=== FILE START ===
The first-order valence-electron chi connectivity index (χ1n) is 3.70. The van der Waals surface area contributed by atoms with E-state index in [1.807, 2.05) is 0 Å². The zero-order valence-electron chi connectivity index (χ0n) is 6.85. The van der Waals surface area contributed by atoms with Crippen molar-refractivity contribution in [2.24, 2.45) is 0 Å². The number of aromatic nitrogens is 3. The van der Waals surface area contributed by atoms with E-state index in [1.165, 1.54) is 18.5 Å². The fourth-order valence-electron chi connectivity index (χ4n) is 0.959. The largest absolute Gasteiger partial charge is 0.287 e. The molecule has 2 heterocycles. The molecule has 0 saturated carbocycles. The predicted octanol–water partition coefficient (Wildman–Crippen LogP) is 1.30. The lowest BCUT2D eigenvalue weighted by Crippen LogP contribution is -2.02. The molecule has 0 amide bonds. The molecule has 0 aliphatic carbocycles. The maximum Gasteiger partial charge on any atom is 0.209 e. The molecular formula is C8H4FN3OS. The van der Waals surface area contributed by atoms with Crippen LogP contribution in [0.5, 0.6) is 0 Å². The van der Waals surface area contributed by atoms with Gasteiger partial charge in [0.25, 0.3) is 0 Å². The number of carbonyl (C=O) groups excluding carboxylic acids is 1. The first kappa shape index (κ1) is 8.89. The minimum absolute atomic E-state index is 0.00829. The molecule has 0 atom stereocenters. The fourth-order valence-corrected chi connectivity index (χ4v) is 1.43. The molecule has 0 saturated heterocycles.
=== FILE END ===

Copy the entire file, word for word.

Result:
The first-order valence-electron chi connectivity index (χ1n) is 3.70. The van der Waals surface area contributed by atoms with E-state index in [1.807, 2.05) is 0 Å². The zero-order valence-electron chi connectivity index (χ0n) is 6.85. The van der Waals surface area contributed by atoms with Crippen molar-refractivity contribution in [2.24, 2.45) is 0 Å². The number of aromatic nitrogens is 3. The van der Waals surface area contributed by atoms with E-state index in [1.165, 1.54) is 18.5 Å². The fourth-order valence-electron chi connectivity index (χ4n) is 0.959. The largest absolute Gasteiger partial charge is 0.287 e. The molecule has 2 heterocycles. The molecule has 0 saturated carbocycles. The predicted octanol–water partition coefficient (Wildman–Crippen LogP) is 1.30. The lowest BCUT2D eigenvalue weighted by Crippen LogP contribution is -2.02. The molecule has 0 amide bonds. The molecule has 0 aliphatic carbocycles. The maximum Gasteiger partial charge on any atom is 0.209 e. The molecular formula is C8H4FN3OS. The van der Waals surface area contributed by atoms with Crippen LogP contribution in [0.5, 0.6) is 0 Å². The van der Waals surface area contributed by atoms with Gasteiger partial charge in [0.25, 0.3) is 0 Å². The number of carbonyl (C=O) groups excluding carboxylic acids is 1. The first kappa shape index (κ1) is 8.89. The minimum absolute atomic E-state index is 0.00829. The molecule has 0 atom stereocenters. The fourth-order valence-corrected chi connectivity index (χ4v) is 1.43. The molecule has 0 saturated heterocycles.